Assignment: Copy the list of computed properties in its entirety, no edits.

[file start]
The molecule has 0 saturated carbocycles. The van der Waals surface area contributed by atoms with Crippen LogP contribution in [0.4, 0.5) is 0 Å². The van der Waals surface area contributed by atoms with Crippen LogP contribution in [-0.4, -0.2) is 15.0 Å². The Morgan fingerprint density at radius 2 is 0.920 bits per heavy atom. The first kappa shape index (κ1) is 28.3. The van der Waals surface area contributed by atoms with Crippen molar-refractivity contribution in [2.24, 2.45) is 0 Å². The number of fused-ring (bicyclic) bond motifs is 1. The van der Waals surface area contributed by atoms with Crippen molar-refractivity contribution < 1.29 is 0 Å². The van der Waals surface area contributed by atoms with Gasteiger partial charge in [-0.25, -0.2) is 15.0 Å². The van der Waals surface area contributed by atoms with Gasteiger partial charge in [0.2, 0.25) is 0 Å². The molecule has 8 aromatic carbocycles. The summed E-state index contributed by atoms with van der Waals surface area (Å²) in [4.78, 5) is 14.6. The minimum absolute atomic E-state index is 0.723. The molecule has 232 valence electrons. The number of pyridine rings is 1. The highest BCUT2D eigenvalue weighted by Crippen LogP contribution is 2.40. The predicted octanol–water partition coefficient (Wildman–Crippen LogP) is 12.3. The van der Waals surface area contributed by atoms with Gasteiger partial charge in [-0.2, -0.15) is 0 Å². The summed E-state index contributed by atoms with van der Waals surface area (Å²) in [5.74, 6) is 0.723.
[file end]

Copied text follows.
The molecule has 0 saturated carbocycles. The van der Waals surface area contributed by atoms with Crippen LogP contribution in [0.4, 0.5) is 0 Å². The van der Waals surface area contributed by atoms with Crippen LogP contribution in [-0.4, -0.2) is 15.0 Å². The Morgan fingerprint density at radius 2 is 0.920 bits per heavy atom. The first kappa shape index (κ1) is 28.3. The van der Waals surface area contributed by atoms with Crippen molar-refractivity contribution in [2.24, 2.45) is 0 Å². The number of fused-ring (bicyclic) bond motifs is 1. The van der Waals surface area contributed by atoms with Crippen molar-refractivity contribution < 1.29 is 0 Å². The van der Waals surface area contributed by atoms with Gasteiger partial charge in [-0.25, -0.2) is 15.0 Å². The van der Waals surface area contributed by atoms with Gasteiger partial charge in [0.2, 0.25) is 0 Å². The molecule has 8 aromatic carbocycles. The summed E-state index contributed by atoms with van der Waals surface area (Å²) in [4.78, 5) is 14.6. The minimum absolute atomic E-state index is 0.723. The molecule has 232 valence electrons. The number of pyridine rings is 1. The highest BCUT2D eigenvalue weighted by Crippen LogP contribution is 2.40. The predicted octanol–water partition coefficient (Wildman–Crippen LogP) is 12.3. The van der Waals surface area contributed by atoms with Gasteiger partial charge in [-0.2, -0.15) is 0 Å². The summed E-state index contributed by atoms with van der Waals surface area (Å²) in [5.74, 6) is 0.723.